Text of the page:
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Use these tips to minimize your risk in e-communications
e-Reports, July 23, 2012
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ProAssurance offers risk management recommendations to help you with equipment, resources and discharge planning. Untitled document

Q. Electronic health records and electronic communications have associated risks. Could you provide some tips for managing those risks?

A. Medical information in an electronic health record (EHR) is subject to the same professional etiquette that governs traditional paper health records, including legal rules and ethics.

As more physicians embrace EHRs and communicate with patients via health portals (see the April 2 issue of ISMA Reports), more risks unique to EHRs can arise.

It’s a good idea for you to familiarize yourself with Indiana’s regulations on electronic communications. Find those here.

In addition, here are some suggestions to help minimize your risk.

  • Ensure the confidentiality of patient information is protected by implementing a secure network for any type of e-communications.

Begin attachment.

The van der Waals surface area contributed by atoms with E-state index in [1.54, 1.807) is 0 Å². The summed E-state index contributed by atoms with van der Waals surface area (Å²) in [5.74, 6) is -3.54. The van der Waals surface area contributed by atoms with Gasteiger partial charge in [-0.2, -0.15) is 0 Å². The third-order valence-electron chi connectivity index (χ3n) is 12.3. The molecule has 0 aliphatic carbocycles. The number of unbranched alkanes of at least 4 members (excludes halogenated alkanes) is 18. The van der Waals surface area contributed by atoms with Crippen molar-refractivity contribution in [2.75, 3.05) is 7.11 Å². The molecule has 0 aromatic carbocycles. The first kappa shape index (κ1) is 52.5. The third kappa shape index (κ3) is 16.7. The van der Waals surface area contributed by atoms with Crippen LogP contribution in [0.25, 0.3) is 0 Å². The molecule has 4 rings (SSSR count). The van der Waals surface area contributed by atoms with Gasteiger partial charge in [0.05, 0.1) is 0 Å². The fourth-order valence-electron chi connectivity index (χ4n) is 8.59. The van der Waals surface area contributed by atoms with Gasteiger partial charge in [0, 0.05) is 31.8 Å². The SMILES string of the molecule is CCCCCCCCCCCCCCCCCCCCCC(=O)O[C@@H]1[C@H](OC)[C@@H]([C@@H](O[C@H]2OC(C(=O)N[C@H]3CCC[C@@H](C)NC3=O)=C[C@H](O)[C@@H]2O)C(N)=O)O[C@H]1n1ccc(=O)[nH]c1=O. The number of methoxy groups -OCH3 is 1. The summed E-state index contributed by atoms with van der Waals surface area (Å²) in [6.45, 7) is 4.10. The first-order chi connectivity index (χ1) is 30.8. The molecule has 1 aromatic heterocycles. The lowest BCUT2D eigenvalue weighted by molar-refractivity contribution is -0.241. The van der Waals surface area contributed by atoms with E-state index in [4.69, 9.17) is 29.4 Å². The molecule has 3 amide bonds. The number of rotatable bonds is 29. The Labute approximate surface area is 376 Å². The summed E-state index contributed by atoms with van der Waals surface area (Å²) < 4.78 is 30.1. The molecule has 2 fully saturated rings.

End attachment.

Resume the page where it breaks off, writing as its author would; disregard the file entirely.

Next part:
• Obtain informed consent for online communication between patient and physician, including consent regarding the appropriate use and limitations of email communication. As with patient portals, have written protocols for online communication, such as response times and avoidance of electronic communications in emergencies.
  • Detail steps for authenticating the identity of the correspondent(s) in e-communication and ensure recipients are authorized to receive the information. Avoid offering, promoting or encouraging patients to participate in online health care services where patient authorization is not addressed.
  • Avoid sensitive subject matters such as mental health status, substance abuse, etc. in e-communications.
  • Ensure computer systems are password protected and employ automated log-out technologies to avoid unauthorized access to patient-protected information.
  • Incorporate online communication into the medical record. Email communications can be available on a computer’s hard drive even when the information is deleted, and the information may become discoverable in a malpractice suit.
  • Use only credible and authorized sources, recommend experts. Physicians are responsible for information made available to patients online.
  • Add a disclaimer if the practice’s website links to any third-party website/information. The disclaimer should advise patients and visitors they are leaving the practice’s website, and the practice does not assume responsibility for the linked website’s content or privacy.

Physicians insured by ProAssurance may contact our Risk Management department for prompt answers to liability questions by calling (800) 292-1036 or via email.

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